Editorial: Favoritism at president's reception?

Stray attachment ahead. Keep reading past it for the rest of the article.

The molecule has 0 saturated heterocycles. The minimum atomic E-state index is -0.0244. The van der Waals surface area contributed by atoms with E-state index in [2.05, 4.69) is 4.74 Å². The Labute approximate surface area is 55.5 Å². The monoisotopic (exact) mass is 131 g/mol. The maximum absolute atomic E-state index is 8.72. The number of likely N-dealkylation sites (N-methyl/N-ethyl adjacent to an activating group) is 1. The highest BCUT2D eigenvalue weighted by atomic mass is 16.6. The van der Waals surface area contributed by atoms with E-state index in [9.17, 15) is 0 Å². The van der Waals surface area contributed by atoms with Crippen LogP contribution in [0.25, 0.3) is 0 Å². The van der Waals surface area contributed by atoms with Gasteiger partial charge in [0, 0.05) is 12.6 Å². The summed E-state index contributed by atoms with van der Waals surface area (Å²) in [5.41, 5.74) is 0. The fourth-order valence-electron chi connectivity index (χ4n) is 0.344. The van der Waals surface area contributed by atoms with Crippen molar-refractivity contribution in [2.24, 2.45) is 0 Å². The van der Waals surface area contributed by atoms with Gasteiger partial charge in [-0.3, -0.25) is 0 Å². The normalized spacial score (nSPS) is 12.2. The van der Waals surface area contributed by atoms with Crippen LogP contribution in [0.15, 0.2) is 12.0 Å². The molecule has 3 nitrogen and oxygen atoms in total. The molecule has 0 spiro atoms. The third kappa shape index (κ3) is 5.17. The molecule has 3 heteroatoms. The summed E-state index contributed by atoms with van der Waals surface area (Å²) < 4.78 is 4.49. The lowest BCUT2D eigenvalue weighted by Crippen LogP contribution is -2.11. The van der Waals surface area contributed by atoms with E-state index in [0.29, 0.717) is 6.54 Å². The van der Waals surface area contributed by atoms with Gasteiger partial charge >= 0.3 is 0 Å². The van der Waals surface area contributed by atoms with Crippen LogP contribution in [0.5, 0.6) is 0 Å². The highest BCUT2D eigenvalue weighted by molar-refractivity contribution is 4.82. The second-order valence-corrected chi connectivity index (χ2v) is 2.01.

Taylor Lutz On Thursday, Feb. 18 the campus was introduced to our next college president. Dr. Troy VanAken. At the reception, students, faculty, and staff formed a receiving line — eager to meet the next creepily painted face of Blume Board. In order to keep the reception moving in a timely fashion, the Office of Communication and Public Affairs discouraged students from monopolizing time speaking with VanAken privately. While this seemed logical in the interest of time, the language was poorly chosen. Rather than telling students to move quickly, they were specifically told, “don’t push your agenda” and “don’t ask philosophical questions”. These statements give the impression that instead of simply moving the line along, administration was silencing student voices. Whether or not this was the intention, it effectively shut down students who may have been eager to (quickly) discuss relevant topics with the new president. Furthermore, the reception gave the impression that certain student groups were more important than others. Namely, athletics. While typical students were asked to shake the president’s hand, exchange a few pleasantries, and walk away, full athletic teams were allowed to step on stage for selfies and professional photos. VanAken’s love of sports is no secret, considering his past position as an Athletic Director. However, this should not have colored the event so heavily. Athletics are an important part of most colleges, but the heavy emphasis during VanAken’s speech and again during the meet-and-greet gave the impression that other groups were not quite as important. There was no mention of diversity or inclusion in VanAken’s welcome speech, and cultural student organizations were not particularly favored. The same goes for Greek organizations, service clubs, and students who actually just go to class here. Instead of an inclusive look at EC, VanAken lauded the major teams in his speech, and paused for the aforementioned photos without question. The reception wasn’t a total loss, and many students were at least able to get a feel for who our new president will be. But next time administration wants to connect with students, they need it to be about ALL students. This can be as simple as holding luncheons with different types of groups, such as cultural organizations, to connect with more sub-groups on campus. All it takes is an extended hand and a slight change in language to get more students on board with the future of EC, let’s not reserve participation for the students who score points.